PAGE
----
Central establishes eSports team

The next great phase of Central sports domination might not be on the turf or hardwood, but instead on the joysticks and in front of a computer monitor.  

The Omaha Public Schools district established eSports programs at each of its high schools, and Central is on the forefront of the initiative. 

“I want Central to be the center of it all, to be known for it,” Said eSports coach, John Franta “I want it to be one of those sports where we are the leader, because we have a rich history in sports.” 

The process towards becoming the premier eSports destination amongst Nebraska high schools has not been an easy task, however.  

“A lot of jokes have been made, because it’s the ‘fake sport,’” Franta said. “They don’t understand how grueling it actually is…[the hardest thing is] you can’t look your opponent in the eye, so you are constantly watching videos to see how others do things.” 

Beyond how the sport is perceived by the general public, there is also a problem with raising funds. The very nature of eSports is predicated on having the highest quality equipment to utilize in competition, and the cost of that equipment can reach six digits very quickly. 

“Unfortunately [eSports] is very expensive. Your average gaming computer, just for the PC itself, is a little over three thousand dollars,” Franta said. “The question is, do we ask the school to pay for that? Well, do we ask the school to pay for football players’ cleats?” 

Monetary issues have really slowed down the upstarting of the program, as leaders of the eSports team figure out how to get north of $150,000 worth of equipment. This has led Franta to go towards private funding and district payments, to which some individuals have shown interest in funding the program. 

The time commitment and monetary commitment required to excel can be a turnoff, but Franta is of the opinion that if you are going to spend hours playing video games, you might as well get something for it. Collegiate opportunities have emerged as potential fruits of the labor required.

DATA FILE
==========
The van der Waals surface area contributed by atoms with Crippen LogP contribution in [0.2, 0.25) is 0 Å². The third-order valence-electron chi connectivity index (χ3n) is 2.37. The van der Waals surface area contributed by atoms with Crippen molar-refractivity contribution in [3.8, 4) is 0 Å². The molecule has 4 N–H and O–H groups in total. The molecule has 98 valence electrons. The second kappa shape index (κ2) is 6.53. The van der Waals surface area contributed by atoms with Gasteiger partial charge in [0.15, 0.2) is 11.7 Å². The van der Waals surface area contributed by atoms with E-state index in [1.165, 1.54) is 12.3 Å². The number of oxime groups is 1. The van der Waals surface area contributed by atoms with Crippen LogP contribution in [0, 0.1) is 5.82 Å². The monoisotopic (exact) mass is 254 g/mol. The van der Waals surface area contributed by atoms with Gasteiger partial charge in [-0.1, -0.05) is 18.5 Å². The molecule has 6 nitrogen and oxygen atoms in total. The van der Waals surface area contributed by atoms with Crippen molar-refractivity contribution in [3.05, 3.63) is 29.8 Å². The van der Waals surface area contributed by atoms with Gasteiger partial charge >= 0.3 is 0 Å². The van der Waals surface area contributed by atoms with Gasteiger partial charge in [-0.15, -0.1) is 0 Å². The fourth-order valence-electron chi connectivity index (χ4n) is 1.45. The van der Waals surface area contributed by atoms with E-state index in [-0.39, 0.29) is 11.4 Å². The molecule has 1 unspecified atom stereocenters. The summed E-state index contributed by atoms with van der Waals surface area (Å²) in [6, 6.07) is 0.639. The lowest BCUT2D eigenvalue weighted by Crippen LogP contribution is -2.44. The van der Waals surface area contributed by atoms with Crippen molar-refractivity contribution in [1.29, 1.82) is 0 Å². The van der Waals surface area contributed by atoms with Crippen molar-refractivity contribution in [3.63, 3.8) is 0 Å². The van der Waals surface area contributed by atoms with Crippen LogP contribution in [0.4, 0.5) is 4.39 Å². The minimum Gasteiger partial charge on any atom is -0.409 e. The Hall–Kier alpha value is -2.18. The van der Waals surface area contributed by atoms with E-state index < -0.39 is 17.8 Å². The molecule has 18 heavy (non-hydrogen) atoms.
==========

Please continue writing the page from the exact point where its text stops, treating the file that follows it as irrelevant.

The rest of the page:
“I’ve looked at local scholarships that you can get for eSports,” Franta said. “Doane College, [Metropolitan Community College], Bellevue University. Lincoln is looking into eSports, if I can get students ready that can put us above other schools.” 

The next issue that has come up has been time. With the preseason for the PlayVS 2023 season already started and the regular season starting in February, it has launched a time crunch for all schools to be ready as soon as humanly possible. 

“I want to have people seeing what it’s all about by mid-November,” Franta said. “The reason I want it so fast is because we need to see what the issues are going to be.” 

The NSAA and OPS run their eSports programs through PlayVS, the top Nebraska eSports league. Through PlayVS the high schools will compete in a collection of different games through a 8 week season and subsequent postseason. 

With eSports presenting itself as the newest sport within in the NSAA’s catalogue of events, it has sparked a scramble across the state to ready the schools for a rapidly approaching season. Across OPS, Central is the furthest along, with some schools still looking for coaches, let alone funds. 

Franta has been the reason that Central is taking the lead for eSports amongst OPS schools.  

“I’ve been doing paperwork for this whole thing, since before anyone was even named the head coach,” Franta said. “Everyone is going to tell me to slow down, but I’m not going to.” 

Franta’s leadership has given Central a head start over the competition, which he is hoping will result in wins ‘on the sticks.’